When college students Eric Zenisek and Michael Stennet published a post on Fortune.com titled “Why Millennials Should Ditch Corporate Jobs for Public Service,” it raised more than a few eyebrows. First, the choice of venue — Fortune has long been dedicated to supporting business and wealth building— seemed an unusual choice for two proponents of a service-focused life. But perhaps more importantly, the article garnered strong reaction because it highlighted a potential crisis that is looming on the horizon: A lack of strong leadership for future generations.
The good news is that the Millennial generation is one of the most civic-minded generations in more than 75 years. The National Conference on Citizenship reports that 43 percent of Millennials are engaged in service, almost ten percent more than the next closest generation, the Baby Boomers. Applications for the Americorps service program increase nearly every year; between 2009 and 2013, the number of applications rose by nearly 300,000. The problem is, though, that while so many students are willing to serve, there simply aren’t enough opportunities to go around, due in large part to lack of funding, high levels of interest or, in many cases, an unwillingness among current leadership and older generations to allow younger people to take on more important roles in public service.
Still, despite the challenges, the Fortune piece highlights a fact that no student can ignore: A commitment to service is a vital asset for any student, as the future, both individually and societally, depends on young people’s willingness to serve.
Service Ensures a Strong Future
There’s no denying that American is more polarized today than ever before. However, one thing that many people can agree upon is that when a group works toward a shared purpose, it can bring them together regardless of their political, religious or social beliefs. When people have to work together to solve a problem or achieve a goal, they learn how to respect each other’s opinions and values, and find ways to see eye to eye and reach common ground.
That’s not to say that service is an automatic ticket to everyone sitting around the campfire singing “Kumbaya.” However, when students are actively involved in serving others in any capacity, whether charitable, social, faith-based or military, they learn the vital skills that are necessary not only for keeping society together, but for leading in the workplace. In addition, those who commit to service on a smaller scale, such as volunteering with underprivileged children or the homeless, are often more willing to step up and take a leadership role on a larger scale down the road. America needs these new leaders to take the reins, and fill the important governmental roles in the future.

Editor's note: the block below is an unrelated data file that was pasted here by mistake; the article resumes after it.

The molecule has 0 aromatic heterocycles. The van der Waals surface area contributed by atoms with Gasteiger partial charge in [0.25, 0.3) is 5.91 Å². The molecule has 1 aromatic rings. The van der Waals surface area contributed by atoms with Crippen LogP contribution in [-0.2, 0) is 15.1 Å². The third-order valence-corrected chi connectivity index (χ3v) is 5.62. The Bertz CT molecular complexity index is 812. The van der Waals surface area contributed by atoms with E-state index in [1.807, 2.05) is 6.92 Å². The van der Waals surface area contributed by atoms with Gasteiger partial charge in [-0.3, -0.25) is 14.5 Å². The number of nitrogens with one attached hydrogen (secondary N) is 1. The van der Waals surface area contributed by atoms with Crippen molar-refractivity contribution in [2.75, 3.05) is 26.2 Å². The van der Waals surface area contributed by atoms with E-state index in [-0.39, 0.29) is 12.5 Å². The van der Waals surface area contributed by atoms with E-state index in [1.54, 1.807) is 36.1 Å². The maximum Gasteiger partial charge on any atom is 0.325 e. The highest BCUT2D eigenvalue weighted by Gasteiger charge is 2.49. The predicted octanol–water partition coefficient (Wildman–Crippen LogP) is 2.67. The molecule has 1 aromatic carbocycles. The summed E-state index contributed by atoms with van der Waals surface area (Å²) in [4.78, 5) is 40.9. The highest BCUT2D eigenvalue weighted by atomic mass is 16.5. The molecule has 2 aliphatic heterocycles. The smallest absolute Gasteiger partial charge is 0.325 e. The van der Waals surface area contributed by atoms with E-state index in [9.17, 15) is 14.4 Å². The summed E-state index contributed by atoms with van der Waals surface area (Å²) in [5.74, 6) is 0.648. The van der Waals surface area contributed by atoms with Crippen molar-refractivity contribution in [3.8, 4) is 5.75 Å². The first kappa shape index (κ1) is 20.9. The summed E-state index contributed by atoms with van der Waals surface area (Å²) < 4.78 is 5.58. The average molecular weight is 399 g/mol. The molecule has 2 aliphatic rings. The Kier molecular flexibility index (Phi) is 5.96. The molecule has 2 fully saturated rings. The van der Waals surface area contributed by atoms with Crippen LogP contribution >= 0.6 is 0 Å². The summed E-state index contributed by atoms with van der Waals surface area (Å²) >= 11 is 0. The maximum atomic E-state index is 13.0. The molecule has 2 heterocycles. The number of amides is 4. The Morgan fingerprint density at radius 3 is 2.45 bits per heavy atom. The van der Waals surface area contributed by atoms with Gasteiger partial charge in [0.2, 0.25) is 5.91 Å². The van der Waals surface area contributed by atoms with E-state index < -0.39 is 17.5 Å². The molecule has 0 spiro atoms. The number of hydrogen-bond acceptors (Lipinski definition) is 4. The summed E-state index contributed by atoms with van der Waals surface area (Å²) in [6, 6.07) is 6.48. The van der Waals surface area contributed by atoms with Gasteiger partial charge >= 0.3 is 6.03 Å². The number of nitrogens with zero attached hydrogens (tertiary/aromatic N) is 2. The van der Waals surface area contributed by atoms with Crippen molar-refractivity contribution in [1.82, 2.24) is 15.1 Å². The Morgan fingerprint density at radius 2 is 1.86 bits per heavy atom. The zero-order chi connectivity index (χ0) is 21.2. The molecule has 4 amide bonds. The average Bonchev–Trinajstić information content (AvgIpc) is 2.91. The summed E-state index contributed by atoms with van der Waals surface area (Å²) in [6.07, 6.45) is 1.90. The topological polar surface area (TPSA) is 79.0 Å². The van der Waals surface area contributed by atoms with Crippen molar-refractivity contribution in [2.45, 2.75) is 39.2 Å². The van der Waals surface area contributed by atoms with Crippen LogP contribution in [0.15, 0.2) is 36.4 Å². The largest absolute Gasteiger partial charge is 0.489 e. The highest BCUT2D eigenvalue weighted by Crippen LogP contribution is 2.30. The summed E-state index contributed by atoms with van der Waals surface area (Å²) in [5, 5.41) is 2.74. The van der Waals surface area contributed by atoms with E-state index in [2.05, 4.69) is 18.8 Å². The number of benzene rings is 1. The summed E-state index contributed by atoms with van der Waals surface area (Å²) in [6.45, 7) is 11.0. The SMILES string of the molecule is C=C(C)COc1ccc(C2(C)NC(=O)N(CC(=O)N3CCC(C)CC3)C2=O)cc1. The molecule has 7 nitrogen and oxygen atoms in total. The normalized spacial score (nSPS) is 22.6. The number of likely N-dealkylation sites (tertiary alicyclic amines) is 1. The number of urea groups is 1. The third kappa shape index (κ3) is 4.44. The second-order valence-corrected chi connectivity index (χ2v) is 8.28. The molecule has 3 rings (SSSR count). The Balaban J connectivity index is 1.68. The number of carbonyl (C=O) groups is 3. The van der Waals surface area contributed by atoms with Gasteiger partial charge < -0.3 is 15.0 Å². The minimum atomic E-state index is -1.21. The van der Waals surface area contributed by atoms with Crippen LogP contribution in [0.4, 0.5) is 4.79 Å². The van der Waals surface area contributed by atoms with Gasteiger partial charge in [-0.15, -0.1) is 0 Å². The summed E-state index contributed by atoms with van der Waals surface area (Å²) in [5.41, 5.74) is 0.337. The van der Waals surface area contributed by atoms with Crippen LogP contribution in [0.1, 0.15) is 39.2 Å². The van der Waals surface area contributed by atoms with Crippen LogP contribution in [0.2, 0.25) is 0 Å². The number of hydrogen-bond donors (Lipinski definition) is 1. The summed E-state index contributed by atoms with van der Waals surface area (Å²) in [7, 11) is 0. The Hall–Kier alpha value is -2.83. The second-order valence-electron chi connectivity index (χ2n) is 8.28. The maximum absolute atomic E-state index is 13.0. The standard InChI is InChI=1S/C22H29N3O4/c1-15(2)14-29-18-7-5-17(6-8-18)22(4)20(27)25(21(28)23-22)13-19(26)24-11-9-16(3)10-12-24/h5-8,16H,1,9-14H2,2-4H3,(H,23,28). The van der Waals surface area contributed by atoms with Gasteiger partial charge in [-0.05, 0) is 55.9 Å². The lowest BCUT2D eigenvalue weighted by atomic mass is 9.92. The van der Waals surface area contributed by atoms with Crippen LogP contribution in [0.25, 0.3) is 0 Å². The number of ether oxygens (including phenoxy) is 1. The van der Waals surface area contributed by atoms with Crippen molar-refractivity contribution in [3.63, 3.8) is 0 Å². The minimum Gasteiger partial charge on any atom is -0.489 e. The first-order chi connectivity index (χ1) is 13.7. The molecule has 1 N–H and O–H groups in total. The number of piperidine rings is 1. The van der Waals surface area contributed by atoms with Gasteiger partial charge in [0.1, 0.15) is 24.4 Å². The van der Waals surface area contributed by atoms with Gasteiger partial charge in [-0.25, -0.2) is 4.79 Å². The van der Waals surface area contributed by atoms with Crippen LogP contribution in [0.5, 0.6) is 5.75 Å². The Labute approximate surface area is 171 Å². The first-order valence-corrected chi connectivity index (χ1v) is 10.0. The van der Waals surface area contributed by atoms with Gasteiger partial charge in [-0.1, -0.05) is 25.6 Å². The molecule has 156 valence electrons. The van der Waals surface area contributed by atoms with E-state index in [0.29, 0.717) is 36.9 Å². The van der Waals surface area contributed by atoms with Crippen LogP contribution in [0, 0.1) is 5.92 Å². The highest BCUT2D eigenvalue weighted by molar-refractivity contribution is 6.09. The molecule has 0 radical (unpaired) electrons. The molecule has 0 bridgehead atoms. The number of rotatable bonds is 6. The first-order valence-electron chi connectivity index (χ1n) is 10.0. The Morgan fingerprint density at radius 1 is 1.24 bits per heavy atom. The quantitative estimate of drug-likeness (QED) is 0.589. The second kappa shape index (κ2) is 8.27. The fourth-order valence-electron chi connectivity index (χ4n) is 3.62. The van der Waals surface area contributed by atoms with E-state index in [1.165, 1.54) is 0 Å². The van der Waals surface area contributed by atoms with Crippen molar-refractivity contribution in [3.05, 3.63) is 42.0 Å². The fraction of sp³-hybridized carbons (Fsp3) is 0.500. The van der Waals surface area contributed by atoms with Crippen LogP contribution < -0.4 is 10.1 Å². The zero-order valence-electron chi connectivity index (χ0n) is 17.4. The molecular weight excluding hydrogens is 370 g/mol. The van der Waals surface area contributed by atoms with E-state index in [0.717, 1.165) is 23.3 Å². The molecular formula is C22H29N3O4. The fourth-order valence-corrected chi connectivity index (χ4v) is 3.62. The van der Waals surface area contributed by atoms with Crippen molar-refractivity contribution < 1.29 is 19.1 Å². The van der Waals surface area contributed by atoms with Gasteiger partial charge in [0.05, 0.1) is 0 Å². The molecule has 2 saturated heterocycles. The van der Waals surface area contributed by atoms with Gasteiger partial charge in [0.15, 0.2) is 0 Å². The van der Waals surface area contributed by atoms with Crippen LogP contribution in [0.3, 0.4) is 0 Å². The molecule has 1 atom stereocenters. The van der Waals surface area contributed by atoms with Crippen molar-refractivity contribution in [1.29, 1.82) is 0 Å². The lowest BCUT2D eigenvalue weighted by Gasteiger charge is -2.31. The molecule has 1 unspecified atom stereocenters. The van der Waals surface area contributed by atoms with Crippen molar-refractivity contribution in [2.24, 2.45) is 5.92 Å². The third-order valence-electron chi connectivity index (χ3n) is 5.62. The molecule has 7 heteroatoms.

Service Improves the Economy
While it might seem counterintuitive, the nonprofit sector is a major contributor to the American economy, in a number of important ways.
First, consider the value of volunteer time. According to the Independent Sector,the value of volunteer time in 2013 averaged around $22 per hour. Considering that about 26 percent of American adults provided 7.9 billion hours of service in 2013, that adds up to a substantial contribution — and money that organizations didn’t have to spend. In some cases, the availability of volunteer labor allowed the organization to continue offering services they may otherwise have had to suspend.
Not to mention, even nonprofits contribute to the economy. From payroll to business expenses, nonprofit organizations pump money into the economy and help keep people working. Almost ten percent of the American workforce is employed in a nonprofit — and almost 6 percent of the nation’s GDP is produced by nonprofits. When a student is committed to service, and decides to make a career out of helping others, they are making a major contribution to the economy.
Service Improves Employability
In a tight job market, candidates need to find any advantage they can over others — and service helps provide that. The Corporation for National and Community Service found that people engaged in community service were 27 percent more likely to find a job after a period of unemployment that those who aren’t. The reasons for this vary from improved networking (volunteering can help you meet people you otherwise wouldn’t) to skill building, avoiding gaps in the resume and showing employers your dedication to community. Whatever the cause, a dedication to service is a positive quality that employers admire, making it easier for students to find jobs after earning a degree.
Clearly, a commitment to service has many benefits for a student. Even if you don’t opt to forgo the corporate life altogether in favor of serving others, including service in your life has lasting personal, professional and societal benefits.